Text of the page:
a project of ATASC

A Liberator

Hundreds of volumes have been written about Mustafa Kemal Atatürk’s life and military leadership skills during the years after World War I and Turkey’s War of Independence. It was this period in his life when he truly established himself as Turkey’s hero. Although this website is kept brief, please see Books and Articles about Atatürk for more information.

After World War I, the Allied victors began seizing the defeated Ottoman Empire’s territories. Reverberations of the partitioned Empire are still felt to this day, as new countries emerged. For example, the territory of Syria was transferred (ie, mandated) to France and the territory of Iraq was mandated to the United Kingdom (see Map 2 and Map 3).


 Map 2.  Pre World War I Borders

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 Map 3. Post World War I Borders

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The remaining remnant of the Ottoman Empire (ie, the borders of modern-day Turkey), was to be further sectioned into mandates to France, Russia, Greece, and Italy, according to the Treaty of Sèvres (see Map 4). Although Russia wanted the city, Istanbul was occupied by Britain and France. Greece occupied western Turkey; Italy wanted the entire southern and southwestern sections. The new borders of the defeated Ottoman Empire were eventually reduced to a small area in Anatolia.


 Map 4. Treaty of Sèvres: Partitioning Turkey after World War I in 1919 

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Mustafa Kemal Atatürk rebelled against the Armistice of Mudros, the unjust terms of the Treaty of Sèvres, the last Ottoman sultan who became a puppet in the hands of the victors, and the occupation of his homeland by World War I victors in defiance of the terms of the armistice.  Headquartered in Ankara, he resigned from the Ottoman Army, created a provisional, secular government, declared the end of the Ottoman Sultanate, and organized and commanded rebellion armies. The Ottoman government, controlled by the British, issued a warrant for his arrest; he faced the death penalty if caught.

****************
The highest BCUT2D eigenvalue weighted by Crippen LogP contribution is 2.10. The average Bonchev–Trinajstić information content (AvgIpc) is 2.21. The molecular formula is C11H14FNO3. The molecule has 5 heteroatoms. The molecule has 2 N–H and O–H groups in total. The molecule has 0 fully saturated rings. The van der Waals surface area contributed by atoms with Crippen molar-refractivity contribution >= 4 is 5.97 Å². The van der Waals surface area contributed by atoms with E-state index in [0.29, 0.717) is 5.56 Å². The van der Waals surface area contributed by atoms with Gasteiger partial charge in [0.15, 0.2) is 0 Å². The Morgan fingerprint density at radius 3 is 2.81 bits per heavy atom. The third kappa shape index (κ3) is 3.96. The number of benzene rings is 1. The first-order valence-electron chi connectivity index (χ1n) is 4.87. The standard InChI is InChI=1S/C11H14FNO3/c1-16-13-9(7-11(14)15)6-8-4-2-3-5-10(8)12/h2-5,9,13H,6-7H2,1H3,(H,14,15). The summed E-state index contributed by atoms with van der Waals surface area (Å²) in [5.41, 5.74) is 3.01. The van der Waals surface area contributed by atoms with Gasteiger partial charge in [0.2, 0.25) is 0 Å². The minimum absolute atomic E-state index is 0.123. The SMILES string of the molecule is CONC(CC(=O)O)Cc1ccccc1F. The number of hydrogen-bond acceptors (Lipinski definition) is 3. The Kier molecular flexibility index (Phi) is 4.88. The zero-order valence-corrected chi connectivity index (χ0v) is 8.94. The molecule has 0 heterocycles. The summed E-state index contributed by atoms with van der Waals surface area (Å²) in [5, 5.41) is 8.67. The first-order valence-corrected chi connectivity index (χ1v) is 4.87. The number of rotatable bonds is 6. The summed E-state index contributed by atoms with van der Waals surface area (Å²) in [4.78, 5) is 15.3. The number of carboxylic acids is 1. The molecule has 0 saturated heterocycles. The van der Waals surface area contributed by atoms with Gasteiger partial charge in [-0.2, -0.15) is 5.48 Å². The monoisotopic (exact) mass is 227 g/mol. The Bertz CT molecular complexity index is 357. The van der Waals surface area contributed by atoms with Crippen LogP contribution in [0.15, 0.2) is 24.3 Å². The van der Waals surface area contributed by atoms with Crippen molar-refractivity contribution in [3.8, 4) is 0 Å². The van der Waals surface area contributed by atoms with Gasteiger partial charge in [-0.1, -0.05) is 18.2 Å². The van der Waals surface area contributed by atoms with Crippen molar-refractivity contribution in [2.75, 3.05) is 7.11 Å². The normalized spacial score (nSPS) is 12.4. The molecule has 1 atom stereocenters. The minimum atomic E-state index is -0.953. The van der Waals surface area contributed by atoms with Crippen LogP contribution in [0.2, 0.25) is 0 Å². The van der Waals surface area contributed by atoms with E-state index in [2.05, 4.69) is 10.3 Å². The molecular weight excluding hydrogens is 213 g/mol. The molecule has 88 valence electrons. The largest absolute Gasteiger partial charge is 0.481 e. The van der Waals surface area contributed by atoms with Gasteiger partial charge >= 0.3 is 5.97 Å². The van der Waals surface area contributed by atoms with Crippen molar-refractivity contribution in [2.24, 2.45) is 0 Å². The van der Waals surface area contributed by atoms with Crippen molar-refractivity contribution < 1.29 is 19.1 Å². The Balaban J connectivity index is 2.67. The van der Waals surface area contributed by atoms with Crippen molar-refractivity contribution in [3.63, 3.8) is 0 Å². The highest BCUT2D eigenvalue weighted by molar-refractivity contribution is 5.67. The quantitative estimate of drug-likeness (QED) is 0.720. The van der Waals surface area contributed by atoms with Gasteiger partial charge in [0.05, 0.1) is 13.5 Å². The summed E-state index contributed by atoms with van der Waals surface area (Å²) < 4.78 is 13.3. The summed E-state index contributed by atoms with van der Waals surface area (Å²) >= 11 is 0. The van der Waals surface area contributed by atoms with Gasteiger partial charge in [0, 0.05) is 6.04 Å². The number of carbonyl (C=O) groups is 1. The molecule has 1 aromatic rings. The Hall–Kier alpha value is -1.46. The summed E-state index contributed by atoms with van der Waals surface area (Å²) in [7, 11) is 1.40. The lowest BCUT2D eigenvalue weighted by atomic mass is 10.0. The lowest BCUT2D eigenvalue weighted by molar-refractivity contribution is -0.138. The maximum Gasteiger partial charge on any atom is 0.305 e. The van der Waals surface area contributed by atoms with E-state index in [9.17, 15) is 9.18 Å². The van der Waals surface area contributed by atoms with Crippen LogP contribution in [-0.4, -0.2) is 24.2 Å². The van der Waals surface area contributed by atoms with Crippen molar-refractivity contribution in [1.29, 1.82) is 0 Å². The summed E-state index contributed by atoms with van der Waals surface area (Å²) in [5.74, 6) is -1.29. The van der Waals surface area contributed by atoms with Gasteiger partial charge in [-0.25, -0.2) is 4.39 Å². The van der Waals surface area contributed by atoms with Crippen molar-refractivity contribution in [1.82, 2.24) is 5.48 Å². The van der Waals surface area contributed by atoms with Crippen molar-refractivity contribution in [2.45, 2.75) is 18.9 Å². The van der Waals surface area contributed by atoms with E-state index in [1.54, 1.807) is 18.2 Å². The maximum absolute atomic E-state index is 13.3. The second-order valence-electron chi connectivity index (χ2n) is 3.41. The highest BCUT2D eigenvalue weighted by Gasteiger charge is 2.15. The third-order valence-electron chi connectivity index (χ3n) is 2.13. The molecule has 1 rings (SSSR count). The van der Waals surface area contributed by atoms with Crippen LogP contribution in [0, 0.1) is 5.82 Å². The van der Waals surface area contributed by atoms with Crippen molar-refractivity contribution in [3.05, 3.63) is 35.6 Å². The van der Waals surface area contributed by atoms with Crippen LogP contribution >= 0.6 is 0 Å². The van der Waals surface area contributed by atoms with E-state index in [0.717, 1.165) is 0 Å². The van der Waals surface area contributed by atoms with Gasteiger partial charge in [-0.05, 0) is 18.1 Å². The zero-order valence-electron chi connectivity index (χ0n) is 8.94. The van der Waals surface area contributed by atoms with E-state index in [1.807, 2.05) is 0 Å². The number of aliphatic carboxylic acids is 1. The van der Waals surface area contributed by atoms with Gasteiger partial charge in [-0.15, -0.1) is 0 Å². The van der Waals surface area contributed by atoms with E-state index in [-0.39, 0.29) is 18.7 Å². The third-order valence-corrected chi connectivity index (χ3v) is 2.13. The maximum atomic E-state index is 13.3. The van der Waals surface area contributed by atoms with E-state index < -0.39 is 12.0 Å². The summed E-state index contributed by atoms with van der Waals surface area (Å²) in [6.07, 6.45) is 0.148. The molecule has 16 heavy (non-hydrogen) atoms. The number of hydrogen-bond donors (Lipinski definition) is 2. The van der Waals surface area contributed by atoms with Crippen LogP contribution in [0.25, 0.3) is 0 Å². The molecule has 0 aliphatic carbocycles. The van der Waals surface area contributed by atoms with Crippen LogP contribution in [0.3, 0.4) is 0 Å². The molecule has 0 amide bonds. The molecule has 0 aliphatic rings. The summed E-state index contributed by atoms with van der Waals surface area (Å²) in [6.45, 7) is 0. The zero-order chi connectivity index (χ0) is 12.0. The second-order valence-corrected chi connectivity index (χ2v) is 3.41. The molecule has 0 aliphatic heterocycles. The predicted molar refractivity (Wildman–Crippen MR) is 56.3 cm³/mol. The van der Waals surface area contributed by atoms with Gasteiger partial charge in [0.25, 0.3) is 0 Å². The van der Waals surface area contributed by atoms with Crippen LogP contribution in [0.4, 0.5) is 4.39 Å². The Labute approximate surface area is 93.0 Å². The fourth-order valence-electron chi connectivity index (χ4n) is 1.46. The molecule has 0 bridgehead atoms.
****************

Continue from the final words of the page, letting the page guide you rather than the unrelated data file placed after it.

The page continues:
This was Turkey’s War of Independence (1919 – 1922), also called the War of Liberation.

Atatürk established a Turkish Parliament (called the Grand National Assembly) in Ankara, and he and the National Army led the resistance against the occupation. Desperate battles were fought on multiple fronts against multiple armies, but this war was tantamount to the survival of Turkish existence. Atatürk and Turkish troops passionately battled against the invading armies in eastern, western, and southern Turkey to liberate the Motherland.

Mustafa Kemal Atatürk knew exactly what was at stake.  As commander-in-chief, he utilized everything that he had learned since his academy days. Though not even forty-years old, he endured more of war’s horror and suffering so that his people could be delivered to their rightful home.  Atatürk was a military genius who could emerge out of chaotically changing governments, armies, and eras, with a clear vision of the how the present should be and how the future will be.  



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